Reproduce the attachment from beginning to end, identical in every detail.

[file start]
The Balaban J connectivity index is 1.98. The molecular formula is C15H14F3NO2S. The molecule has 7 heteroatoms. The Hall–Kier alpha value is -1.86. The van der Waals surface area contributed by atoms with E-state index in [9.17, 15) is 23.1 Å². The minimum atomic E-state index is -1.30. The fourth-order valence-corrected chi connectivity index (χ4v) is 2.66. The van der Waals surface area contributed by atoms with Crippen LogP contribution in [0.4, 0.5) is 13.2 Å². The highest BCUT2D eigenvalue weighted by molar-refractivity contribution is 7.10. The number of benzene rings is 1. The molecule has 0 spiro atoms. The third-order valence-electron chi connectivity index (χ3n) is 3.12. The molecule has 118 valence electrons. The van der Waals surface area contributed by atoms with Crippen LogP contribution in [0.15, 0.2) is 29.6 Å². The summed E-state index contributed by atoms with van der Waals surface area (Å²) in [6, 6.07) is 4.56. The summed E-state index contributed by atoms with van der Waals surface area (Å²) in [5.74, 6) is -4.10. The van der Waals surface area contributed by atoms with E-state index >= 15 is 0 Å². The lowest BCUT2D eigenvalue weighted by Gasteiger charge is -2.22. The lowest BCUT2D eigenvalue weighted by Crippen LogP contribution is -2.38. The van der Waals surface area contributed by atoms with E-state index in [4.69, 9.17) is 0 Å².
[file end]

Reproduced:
The Balaban J connectivity index is 1.98. The molecular formula is C15H14F3NO2S. The molecule has 7 heteroatoms. The Hall–Kier alpha value is -1.86. The van der Waals surface area contributed by atoms with E-state index in [9.17, 15) is 23.1 Å². The minimum atomic E-state index is -1.30. The fourth-order valence-corrected chi connectivity index (χ4v) is 2.66. The van der Waals surface area contributed by atoms with Crippen LogP contribution in [0.4, 0.5) is 13.2 Å². The highest BCUT2D eigenvalue weighted by molar-refractivity contribution is 7.10. The number of benzene rings is 1. The molecule has 0 spiro atoms. The third-order valence-electron chi connectivity index (χ3n) is 3.12. The molecule has 118 valence electrons. The van der Waals surface area contributed by atoms with Crippen LogP contribution in [0.15, 0.2) is 29.6 Å². The summed E-state index contributed by atoms with van der Waals surface area (Å²) in [6, 6.07) is 4.56. The summed E-state index contributed by atoms with van der Waals surface area (Å²) in [5.74, 6) is -4.10. The van der Waals surface area contributed by atoms with E-state index >= 15 is 0 Å². The lowest BCUT2D eigenvalue weighted by Gasteiger charge is -2.22. The lowest BCUT2D eigenvalue weighted by Crippen LogP contribution is -2.38. The van der Waals surface area contributed by atoms with E-state index in [4.69, 9.17) is 0 Å².